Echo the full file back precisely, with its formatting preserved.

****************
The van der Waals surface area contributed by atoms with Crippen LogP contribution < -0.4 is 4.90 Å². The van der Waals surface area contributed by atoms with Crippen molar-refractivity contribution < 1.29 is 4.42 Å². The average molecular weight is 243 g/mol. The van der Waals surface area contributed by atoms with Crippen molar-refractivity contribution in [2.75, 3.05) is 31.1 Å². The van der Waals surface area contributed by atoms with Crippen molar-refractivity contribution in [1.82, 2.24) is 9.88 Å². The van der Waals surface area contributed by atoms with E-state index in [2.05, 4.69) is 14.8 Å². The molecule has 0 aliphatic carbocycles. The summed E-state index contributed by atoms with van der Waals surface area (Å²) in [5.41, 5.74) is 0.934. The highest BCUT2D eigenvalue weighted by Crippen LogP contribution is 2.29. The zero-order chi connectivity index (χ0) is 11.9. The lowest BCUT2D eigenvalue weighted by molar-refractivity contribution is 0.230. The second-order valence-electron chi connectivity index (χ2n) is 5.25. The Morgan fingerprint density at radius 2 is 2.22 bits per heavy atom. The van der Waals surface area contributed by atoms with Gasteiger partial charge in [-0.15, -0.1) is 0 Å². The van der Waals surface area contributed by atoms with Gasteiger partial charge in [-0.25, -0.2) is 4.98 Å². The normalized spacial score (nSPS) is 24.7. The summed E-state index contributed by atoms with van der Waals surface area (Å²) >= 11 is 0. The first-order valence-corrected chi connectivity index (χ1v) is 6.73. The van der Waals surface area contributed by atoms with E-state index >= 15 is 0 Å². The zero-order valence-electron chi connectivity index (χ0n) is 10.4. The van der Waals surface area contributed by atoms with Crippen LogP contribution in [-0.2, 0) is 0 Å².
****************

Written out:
The van der Waals surface area contributed by atoms with Crippen LogP contribution < -0.4 is 4.90 Å². The van der Waals surface area contributed by atoms with Crippen molar-refractivity contribution < 1.29 is 4.42 Å². The average molecular weight is 243 g/mol. The van der Waals surface area contributed by atoms with Crippen molar-refractivity contribution in [2.75, 3.05) is 31.1 Å². The van der Waals surface area contributed by atoms with Crippen molar-refractivity contribution in [1.82, 2.24) is 9.88 Å². The van der Waals surface area contributed by atoms with E-state index in [2.05, 4.69) is 14.8 Å². The molecule has 0 aliphatic carbocycles. The summed E-state index contributed by atoms with van der Waals surface area (Å²) in [5.41, 5.74) is 0.934. The highest BCUT2D eigenvalue weighted by Crippen LogP contribution is 2.29. The zero-order chi connectivity index (χ0) is 11.9. The lowest BCUT2D eigenvalue weighted by molar-refractivity contribution is 0.230. The second-order valence-electron chi connectivity index (χ2n) is 5.25. The Morgan fingerprint density at radius 2 is 2.22 bits per heavy atom. The van der Waals surface area contributed by atoms with Gasteiger partial charge in [-0.15, -0.1) is 0 Å². The van der Waals surface area contributed by atoms with Gasteiger partial charge in [-0.25, -0.2) is 4.98 Å². The normalized spacial score (nSPS) is 24.7. The summed E-state index contributed by atoms with van der Waals surface area (Å²) >= 11 is 0. The first-order valence-corrected chi connectivity index (χ1v) is 6.73. The van der Waals surface area contributed by atoms with E-state index >= 15 is 0 Å². The zero-order valence-electron chi connectivity index (χ0n) is 10.4. The van der Waals surface area contributed by atoms with Crippen LogP contribution in [-0.2, 0) is 0 Å².